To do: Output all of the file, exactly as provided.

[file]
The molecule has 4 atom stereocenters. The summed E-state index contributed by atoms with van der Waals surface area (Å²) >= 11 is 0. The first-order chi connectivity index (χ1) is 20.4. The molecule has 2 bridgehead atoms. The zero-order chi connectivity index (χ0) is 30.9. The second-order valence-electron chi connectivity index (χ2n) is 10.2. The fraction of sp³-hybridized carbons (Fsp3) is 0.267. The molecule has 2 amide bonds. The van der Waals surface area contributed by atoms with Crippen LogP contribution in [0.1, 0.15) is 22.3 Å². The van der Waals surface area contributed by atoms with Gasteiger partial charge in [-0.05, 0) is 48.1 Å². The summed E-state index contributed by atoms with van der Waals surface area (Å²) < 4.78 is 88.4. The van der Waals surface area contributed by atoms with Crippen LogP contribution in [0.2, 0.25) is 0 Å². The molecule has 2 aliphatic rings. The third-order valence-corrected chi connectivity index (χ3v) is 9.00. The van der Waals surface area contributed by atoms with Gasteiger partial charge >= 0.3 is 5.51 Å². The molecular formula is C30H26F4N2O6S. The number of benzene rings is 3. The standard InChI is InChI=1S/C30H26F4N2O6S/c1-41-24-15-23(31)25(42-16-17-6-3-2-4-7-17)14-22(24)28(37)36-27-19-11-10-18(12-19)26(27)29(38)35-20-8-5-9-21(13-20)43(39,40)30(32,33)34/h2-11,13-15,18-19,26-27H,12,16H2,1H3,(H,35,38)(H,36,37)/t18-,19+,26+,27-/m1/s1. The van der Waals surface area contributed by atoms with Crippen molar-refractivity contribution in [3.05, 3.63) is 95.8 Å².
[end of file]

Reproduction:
The molecule has 4 atom stereocenters. The summed E-state index contributed by atoms with van der Waals surface area (Å²) >= 11 is 0. The first-order chi connectivity index (χ1) is 20.4. The molecule has 2 bridgehead atoms. The zero-order chi connectivity index (χ0) is 30.9. The second-order valence-electron chi connectivity index (χ2n) is 10.2. The fraction of sp³-hybridized carbons (Fsp3) is 0.267. The molecule has 2 amide bonds. The van der Waals surface area contributed by atoms with Crippen LogP contribution in [0.1, 0.15) is 22.3 Å². The van der Waals surface area contributed by atoms with Gasteiger partial charge in [-0.05, 0) is 48.1 Å². The summed E-state index contributed by atoms with van der Waals surface area (Å²) < 4.78 is 88.4. The van der Waals surface area contributed by atoms with Crippen LogP contribution in [0.2, 0.25) is 0 Å². The molecule has 2 aliphatic rings. The third-order valence-corrected chi connectivity index (χ3v) is 9.00. The van der Waals surface area contributed by atoms with Gasteiger partial charge >= 0.3 is 5.51 Å². The molecular formula is C30H26F4N2O6S. The number of benzene rings is 3. The standard InChI is InChI=1S/C30H26F4N2O6S/c1-41-24-15-23(31)25(42-16-17-6-3-2-4-7-17)14-22(24)28(37)36-27-19-11-10-18(12-19)26(27)29(38)35-20-8-5-9-21(13-20)43(39,40)30(32,33)34/h2-11,13-15,18-19,26-27H,12,16H2,1H3,(H,35,38)(H,36,37)/t18-,19+,26+,27-/m1/s1. The van der Waals surface area contributed by atoms with Crippen molar-refractivity contribution in [3.05, 3.63) is 95.8 Å².